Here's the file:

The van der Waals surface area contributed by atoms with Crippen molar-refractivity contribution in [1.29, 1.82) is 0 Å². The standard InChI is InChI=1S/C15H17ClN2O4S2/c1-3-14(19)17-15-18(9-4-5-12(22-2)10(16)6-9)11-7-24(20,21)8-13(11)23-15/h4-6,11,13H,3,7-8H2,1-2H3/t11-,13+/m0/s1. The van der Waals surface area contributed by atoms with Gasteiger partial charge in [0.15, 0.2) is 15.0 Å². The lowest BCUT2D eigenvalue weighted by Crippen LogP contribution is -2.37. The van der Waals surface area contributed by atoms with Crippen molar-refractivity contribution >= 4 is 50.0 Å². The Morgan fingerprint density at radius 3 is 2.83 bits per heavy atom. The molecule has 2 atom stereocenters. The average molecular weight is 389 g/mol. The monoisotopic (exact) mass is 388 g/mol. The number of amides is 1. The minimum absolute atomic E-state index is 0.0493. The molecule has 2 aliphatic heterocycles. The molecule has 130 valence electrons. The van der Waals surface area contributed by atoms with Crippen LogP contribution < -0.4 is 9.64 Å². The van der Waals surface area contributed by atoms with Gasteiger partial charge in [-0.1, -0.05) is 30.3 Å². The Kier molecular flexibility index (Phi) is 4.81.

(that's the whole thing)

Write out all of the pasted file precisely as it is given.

The van der Waals surface area contributed by atoms with Crippen molar-refractivity contribution in [1.29, 1.82) is 0 Å². The standard InChI is InChI=1S/C15H17ClN2O4S2/c1-3-14(19)17-15-18(9-4-5-12(22-2)10(16)6-9)11-7-24(20,21)8-13(11)23-15/h4-6,11,13H,3,7-8H2,1-2H3/t11-,13+/m0/s1. The van der Waals surface area contributed by atoms with Gasteiger partial charge in [0.15, 0.2) is 15.0 Å². The lowest BCUT2D eigenvalue weighted by Crippen LogP contribution is -2.37. The van der Waals surface area contributed by atoms with Crippen molar-refractivity contribution >= 4 is 50.0 Å². The Morgan fingerprint density at radius 3 is 2.83 bits per heavy atom. The molecule has 2 atom stereocenters. The average molecular weight is 389 g/mol. The monoisotopic (exact) mass is 388 g/mol. The number of amides is 1. The minimum absolute atomic E-state index is 0.0493. The molecule has 2 aliphatic heterocycles. The molecule has 130 valence electrons. The van der Waals surface area contributed by atoms with Crippen LogP contribution < -0.4 is 9.64 Å². The van der Waals surface area contributed by atoms with Gasteiger partial charge in [-0.1, -0.05) is 30.3 Å². The Kier molecular flexibility index (Phi) is 4.81.